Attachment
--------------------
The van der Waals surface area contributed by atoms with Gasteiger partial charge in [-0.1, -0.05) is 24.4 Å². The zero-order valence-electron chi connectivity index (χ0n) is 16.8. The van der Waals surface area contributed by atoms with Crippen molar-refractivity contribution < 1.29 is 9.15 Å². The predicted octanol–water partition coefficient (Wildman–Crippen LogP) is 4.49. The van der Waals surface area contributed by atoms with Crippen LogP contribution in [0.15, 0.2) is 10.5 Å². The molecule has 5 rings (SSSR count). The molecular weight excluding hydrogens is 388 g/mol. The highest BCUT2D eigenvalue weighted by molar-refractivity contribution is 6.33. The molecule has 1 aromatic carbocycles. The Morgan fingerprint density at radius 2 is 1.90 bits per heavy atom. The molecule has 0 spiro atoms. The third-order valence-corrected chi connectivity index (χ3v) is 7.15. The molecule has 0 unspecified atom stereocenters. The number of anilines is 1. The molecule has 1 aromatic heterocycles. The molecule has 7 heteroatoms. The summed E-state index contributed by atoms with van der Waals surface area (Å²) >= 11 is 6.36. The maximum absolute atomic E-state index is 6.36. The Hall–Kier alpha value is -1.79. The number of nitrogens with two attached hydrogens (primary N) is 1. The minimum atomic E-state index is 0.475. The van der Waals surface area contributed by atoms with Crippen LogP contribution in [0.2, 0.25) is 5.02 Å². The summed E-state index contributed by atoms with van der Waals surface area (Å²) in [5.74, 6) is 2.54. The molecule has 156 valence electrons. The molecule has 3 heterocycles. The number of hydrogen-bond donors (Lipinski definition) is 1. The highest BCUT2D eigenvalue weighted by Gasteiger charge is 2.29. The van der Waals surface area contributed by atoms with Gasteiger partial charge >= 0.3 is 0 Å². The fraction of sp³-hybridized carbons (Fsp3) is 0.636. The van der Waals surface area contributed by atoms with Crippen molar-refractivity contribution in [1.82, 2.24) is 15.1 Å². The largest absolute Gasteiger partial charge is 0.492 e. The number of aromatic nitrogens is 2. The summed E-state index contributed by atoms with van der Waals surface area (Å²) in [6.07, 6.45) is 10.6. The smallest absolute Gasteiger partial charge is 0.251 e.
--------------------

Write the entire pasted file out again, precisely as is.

The van der Waals surface area contributed by atoms with Gasteiger partial charge in [-0.1, -0.05) is 24.4 Å². The zero-order valence-electron chi connectivity index (χ0n) is 16.8. The van der Waals surface area contributed by atoms with Crippen molar-refractivity contribution < 1.29 is 9.15 Å². The predicted octanol–water partition coefficient (Wildman–Crippen LogP) is 4.49. The van der Waals surface area contributed by atoms with Crippen LogP contribution in [0.15, 0.2) is 10.5 Å². The molecule has 5 rings (SSSR count). The molecular weight excluding hydrogens is 388 g/mol. The highest BCUT2D eigenvalue weighted by molar-refractivity contribution is 6.33. The molecule has 1 aromatic carbocycles. The Morgan fingerprint density at radius 2 is 1.90 bits per heavy atom. The molecule has 0 spiro atoms. The third-order valence-corrected chi connectivity index (χ3v) is 7.15. The molecule has 0 unspecified atom stereocenters. The number of anilines is 1. The molecule has 1 aromatic heterocycles. The molecule has 7 heteroatoms. The summed E-state index contributed by atoms with van der Waals surface area (Å²) >= 11 is 6.36. The maximum absolute atomic E-state index is 6.36. The Hall–Kier alpha value is -1.79. The number of nitrogens with two attached hydrogens (primary N) is 1. The minimum atomic E-state index is 0.475. The van der Waals surface area contributed by atoms with Crippen LogP contribution in [0.2, 0.25) is 5.02 Å². The summed E-state index contributed by atoms with van der Waals surface area (Å²) in [5.74, 6) is 2.54. The molecule has 156 valence electrons. The molecule has 3 heterocycles. The number of hydrogen-bond donors (Lipinski definition) is 1. The highest BCUT2D eigenvalue weighted by Gasteiger charge is 2.29. The van der Waals surface area contributed by atoms with Gasteiger partial charge >= 0.3 is 0 Å². The fraction of sp³-hybridized carbons (Fsp3) is 0.636. The van der Waals surface area contributed by atoms with Crippen molar-refractivity contribution in [1.82, 2.24) is 15.1 Å². The largest absolute Gasteiger partial charge is 0.492 e. The number of aromatic nitrogens is 2. The summed E-state index contributed by atoms with van der Waals surface area (Å²) in [6.07, 6.45) is 10.6. The smallest absolute Gasteiger partial charge is 0.251 e.